Grand Banks of Newfoundland

A group of underwater plateaus south-east of Newfoundland on the North American continental shelf.

The Grand Banks of Newfoundland are a series of underwater plateaus south-east of the island of Newfoundland on the North American continental shelf. The Grand Banks are one of the world's richest fishing grounds, supporting Atlantic cod, swordfish, haddock and capelin, as well as shellfish, seabirds and sea mammals.

The Grand Banks of Newfoundland are a group of underwater plateaus south-east of Newfoundland on the North American continental shelf. These areas are relatively shallow, ranging from 15 to 91 metres (50 to 300 ft) in depth. The cold Labrador Current mixes with the warm waters of the Gulf Stream here, often causing extreme foggy conditions.

The mixing of these waters and the shape of the ocean bottom lifts nutrients to the surface. These conditions helped to create one of the richest fishing grounds in the world. Fish species include Atlantic cod, swordfish, haddock and capelin; shellfish include scallop and lobster. The area also supports large colonies of seabirds such as northern gannets, shearwaters and sea ducks and various sea mammals such as seals, dolphins and whales.

Overfishing in the late 20th century caused the collapse of several species, particularly cod, leading to the closure of the Canadian Grand Banks fishery in 1992.

Extensive glaciation took place in the area of the Grand Banks during the last glacial maximum. By approximately 13,000 years ago the majority of the ice had melted, leaving the Grand Banks exposed as several islands extending for hundreds of kilometres. It is believed that rising sea levels submerged these around 8,000 years ago.[1]

While no archaeological evidence for a European presence near the Grand Banks survives from the period between the short-lived Greenland Norse settlement at L'Anse aux Meadows in CE 1000 and John Cabot's transatlantic crossing in 1497, some evidence suggests that voyagers from Portugal,[2][failed verification] the Basque Region[3][need quotation to verify] and England (especially those from Bristol)[4] and others[5] preceded Cabot.[6] In the 15th century some texts refer to a land called Bacalao, the land of the codfish, which is possibly Newfoundland. Within a few years of Cabot's voyage the existence of fishing grounds on the Grand Banks became generally known in Europe. Ships from France and Portugal pioneered fishing there, followed by vessels from Spain, while ships from England were scarce in the early years.[7] This soon changed, especially after Bernard Drake's Newfoundland Expedition in 1585, which virtually wiped out the Spanish and Portuguese fishing-industries in this area.[8] The fish stocks became important for the early European-settler economies of eastern Canada and New England.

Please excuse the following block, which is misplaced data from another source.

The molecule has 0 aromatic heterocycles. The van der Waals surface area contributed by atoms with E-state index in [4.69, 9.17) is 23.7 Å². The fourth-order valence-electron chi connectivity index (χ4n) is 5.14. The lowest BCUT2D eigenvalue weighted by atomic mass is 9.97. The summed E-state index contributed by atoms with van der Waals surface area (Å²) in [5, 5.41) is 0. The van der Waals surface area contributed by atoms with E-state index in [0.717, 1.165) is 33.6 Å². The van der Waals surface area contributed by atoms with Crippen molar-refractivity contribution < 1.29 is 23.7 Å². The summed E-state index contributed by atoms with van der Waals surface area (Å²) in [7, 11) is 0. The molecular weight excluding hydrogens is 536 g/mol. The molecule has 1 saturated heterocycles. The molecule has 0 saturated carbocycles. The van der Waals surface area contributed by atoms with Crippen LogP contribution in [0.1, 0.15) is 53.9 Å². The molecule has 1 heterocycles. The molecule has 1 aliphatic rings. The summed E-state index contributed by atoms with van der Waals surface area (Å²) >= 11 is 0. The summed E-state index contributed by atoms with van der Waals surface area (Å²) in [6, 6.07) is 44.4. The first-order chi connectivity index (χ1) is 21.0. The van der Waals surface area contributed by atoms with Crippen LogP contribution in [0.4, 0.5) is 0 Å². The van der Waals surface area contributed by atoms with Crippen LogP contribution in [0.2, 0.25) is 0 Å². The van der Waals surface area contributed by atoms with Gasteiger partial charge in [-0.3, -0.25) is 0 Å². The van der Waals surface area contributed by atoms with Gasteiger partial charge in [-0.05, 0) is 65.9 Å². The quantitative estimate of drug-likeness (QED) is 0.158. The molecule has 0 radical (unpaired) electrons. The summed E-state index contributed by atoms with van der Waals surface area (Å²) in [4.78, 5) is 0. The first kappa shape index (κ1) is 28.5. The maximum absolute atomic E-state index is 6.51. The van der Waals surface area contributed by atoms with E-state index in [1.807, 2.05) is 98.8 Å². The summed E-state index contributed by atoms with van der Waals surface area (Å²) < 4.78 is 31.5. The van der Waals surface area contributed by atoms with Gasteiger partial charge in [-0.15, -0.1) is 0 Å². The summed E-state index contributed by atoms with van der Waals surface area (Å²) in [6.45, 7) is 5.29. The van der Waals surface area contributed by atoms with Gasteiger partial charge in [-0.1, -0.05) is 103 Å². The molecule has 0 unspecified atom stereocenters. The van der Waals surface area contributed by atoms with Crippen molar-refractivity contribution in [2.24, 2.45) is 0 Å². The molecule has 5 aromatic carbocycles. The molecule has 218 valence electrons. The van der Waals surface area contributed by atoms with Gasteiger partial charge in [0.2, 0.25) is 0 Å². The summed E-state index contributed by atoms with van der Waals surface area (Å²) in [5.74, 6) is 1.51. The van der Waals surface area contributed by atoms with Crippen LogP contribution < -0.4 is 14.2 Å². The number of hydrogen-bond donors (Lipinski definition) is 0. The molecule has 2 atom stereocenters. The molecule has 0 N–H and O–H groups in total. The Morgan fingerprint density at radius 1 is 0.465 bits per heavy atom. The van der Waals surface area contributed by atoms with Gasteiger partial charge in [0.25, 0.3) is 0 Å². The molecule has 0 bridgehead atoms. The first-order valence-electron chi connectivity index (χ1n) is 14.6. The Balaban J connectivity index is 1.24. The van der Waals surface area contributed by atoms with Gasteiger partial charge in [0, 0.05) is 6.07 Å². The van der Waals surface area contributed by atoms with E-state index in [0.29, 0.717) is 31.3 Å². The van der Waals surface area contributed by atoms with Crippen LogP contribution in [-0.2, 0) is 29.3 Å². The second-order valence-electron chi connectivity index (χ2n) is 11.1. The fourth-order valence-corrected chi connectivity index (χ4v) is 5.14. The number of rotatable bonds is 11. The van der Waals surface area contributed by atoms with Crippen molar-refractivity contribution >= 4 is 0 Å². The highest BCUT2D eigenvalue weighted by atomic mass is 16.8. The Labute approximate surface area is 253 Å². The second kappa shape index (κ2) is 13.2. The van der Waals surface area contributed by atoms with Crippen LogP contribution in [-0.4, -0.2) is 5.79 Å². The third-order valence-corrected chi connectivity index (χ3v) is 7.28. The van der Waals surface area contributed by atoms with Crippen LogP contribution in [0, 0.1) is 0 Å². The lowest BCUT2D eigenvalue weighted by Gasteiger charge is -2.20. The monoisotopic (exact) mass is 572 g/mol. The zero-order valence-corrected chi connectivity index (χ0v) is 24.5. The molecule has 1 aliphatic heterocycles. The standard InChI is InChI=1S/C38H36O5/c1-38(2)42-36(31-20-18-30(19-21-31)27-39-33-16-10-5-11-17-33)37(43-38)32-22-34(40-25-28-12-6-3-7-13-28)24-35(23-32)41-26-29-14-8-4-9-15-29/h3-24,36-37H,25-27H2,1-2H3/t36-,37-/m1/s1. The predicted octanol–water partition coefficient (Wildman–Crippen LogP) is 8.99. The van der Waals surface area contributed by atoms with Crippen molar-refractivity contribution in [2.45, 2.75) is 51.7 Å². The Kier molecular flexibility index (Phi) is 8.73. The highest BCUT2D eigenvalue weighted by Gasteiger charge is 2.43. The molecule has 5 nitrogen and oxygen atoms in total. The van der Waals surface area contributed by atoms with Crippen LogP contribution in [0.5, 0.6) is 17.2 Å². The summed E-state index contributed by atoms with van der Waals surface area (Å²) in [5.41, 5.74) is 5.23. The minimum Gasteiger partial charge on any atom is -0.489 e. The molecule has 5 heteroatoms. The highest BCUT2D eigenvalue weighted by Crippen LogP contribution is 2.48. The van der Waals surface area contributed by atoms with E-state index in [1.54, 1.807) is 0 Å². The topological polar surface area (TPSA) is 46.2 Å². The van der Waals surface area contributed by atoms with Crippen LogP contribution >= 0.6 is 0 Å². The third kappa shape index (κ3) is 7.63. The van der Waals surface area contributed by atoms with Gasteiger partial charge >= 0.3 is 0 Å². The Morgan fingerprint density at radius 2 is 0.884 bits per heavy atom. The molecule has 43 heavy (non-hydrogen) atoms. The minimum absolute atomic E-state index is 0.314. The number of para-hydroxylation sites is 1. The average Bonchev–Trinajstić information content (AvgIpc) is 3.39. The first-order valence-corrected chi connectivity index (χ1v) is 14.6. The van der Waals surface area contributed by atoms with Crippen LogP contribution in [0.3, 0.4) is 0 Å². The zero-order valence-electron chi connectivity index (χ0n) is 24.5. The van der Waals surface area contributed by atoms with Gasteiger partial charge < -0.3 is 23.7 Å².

On 18 November 1929, a major earthquake (known as the 1929 Grand Banks earthquake) on the southwestern part of the Grand Banks bordering the Laurentian Channel caused an underwater landslide which resulted in extensive damage to transatlantic cables and generated a rare Atlantic tsunami that struck the south coast of Newfoundland, claiming 29 lives on the Burin Peninsula.[9]

Technological advances in fishing (such as using large factory-ships and sonar), as well as geopolitical disputes over territorial sea and exclusive economic zone (EEZ) boundaries, led to overfishing and a serious decline in the fish stocks of the Grand Banks from around 1990. The Canadian Grand Banks fishery was closed in 1993.[10]

Canada's EEZ currently covers the majority of the Grand Banks except for the lucrative "nose" (eastern extremity, near the Flemish Cap) and "tail" (southern extremity) of the fishing bank. The 1783 Treaty of Paris gave the United States shared rights to fish in these waters, but that section of the Treaty is no longer in force. The exclusive economic zone of the French territory Saint Pierre and Miquelon occupies a pin-shaped section at the west edge of the Grand Banks, with the 22 kilometres (12 nmi; 14 mi) radius head of the pin surrounding the islands and the needle heading south for 348 km (188 nmi; 216 mi).

Canada is currently performing the hydrographic and geological surveys necessary for claiming the entire continental shelf off eastern Canada, under the auspices of the latest United Nations Convention on the Law of the Sea (UNCLOS). Once this aspect of UNCLOS is ratified, Canada will presumably control these remaining parts of Grand Banks which are outside of its EEZ jurisdiction.

Petroleum reserves have also been discovered and a number of oil fields are under development in this region, most notably the Hibernia, Terra Nova, and White Rose projects; the harsh environment on the Grand Banks also led to the Ocean Ranger disaster.

Semi-fictional depictions of fishermen working on the Grand Banks can be found in Rudyard Kipling's novel Captains Courageous (1897) and in Sebastian Junger's non-fiction book The Perfect Storm (1997). The Grand Banks are also portrayed in the 1990 film The Hunt for Red October. Herman Melville described passing through the Banks as a young sailor on his first voyage in his autobiographical novel ‘’Redburn: His First Voyage’’ (1849), where he saw whales and a haunting shipwreck with weeks-dead sailors still on board. It is also featured in The Grey Seas Under, a non-fiction book by Canadian author Farley Mowat about the ocean-going maritime salvage tug Foundation Franklin.